Why are electric coils made of alloy rather than pure metal?« Back to Questions List

Alloys are combination of one or two metals. Though metals possess useful properties like good conductivity and high strength, alloys combine these properties making a metal useful for a particular application. When metals are alloyed, properties like their melting point, conductivity etc are affected. 

electrical coil, alloy

There are coils inside electrical appliances that take part in electrical heating. Electrical heating is a process in which electrical energy gets converted to heat energy. The size and shape of the coil varies according to its use. Modern home appliances use nichrome which is wound in coils that produce heat when current passes through the coil.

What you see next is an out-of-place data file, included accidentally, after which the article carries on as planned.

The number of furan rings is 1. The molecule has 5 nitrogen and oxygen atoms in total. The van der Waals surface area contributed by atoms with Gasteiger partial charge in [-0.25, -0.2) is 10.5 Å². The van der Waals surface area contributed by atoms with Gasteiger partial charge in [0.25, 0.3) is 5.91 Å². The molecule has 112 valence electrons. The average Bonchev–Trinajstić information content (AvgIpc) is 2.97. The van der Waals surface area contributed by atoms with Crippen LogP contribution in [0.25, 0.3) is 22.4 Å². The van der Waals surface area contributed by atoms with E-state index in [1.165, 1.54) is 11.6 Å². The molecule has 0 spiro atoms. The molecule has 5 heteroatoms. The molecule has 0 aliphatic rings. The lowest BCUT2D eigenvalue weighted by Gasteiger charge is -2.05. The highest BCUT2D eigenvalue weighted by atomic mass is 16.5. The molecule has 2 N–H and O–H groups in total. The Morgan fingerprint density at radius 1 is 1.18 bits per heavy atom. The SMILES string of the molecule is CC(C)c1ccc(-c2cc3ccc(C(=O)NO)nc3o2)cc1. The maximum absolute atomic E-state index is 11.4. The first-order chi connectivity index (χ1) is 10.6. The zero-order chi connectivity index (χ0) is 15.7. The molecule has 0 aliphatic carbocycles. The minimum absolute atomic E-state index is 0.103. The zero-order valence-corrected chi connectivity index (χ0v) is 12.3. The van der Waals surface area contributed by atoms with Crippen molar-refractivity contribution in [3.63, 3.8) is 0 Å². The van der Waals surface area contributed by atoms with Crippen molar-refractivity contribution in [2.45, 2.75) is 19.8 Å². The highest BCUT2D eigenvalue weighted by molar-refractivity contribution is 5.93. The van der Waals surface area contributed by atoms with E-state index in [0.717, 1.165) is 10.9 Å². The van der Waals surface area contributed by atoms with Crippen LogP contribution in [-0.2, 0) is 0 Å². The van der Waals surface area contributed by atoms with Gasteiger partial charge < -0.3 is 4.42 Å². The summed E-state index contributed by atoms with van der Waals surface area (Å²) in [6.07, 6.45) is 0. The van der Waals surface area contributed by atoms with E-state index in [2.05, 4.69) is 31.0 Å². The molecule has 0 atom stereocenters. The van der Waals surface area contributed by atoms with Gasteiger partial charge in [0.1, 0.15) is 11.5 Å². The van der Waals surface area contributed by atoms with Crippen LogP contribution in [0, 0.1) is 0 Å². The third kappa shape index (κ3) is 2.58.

Nichrome is an alloy of nickel (80%) and chromium (20%). It is silver grey in color, resistant to corrosion and has high melting point of about 1400 degree centigrade. They do not oxidize (burn) readily at high temperatures and is quite stable at such a temperature.


The resistivity of alloys is generally differs from its constituent metals. Nichrome has a very low resistivity in the range of 10–8 Ωm to 10–6 Ωm and are good conductors of electricity. Both the resistance of a material varies with temperature. The properties like no oxidation at high temperature, low resistivity and high melting point makes nichrome very much suitable for their use as coils in electrical appliances like electric iron, toasters etc.


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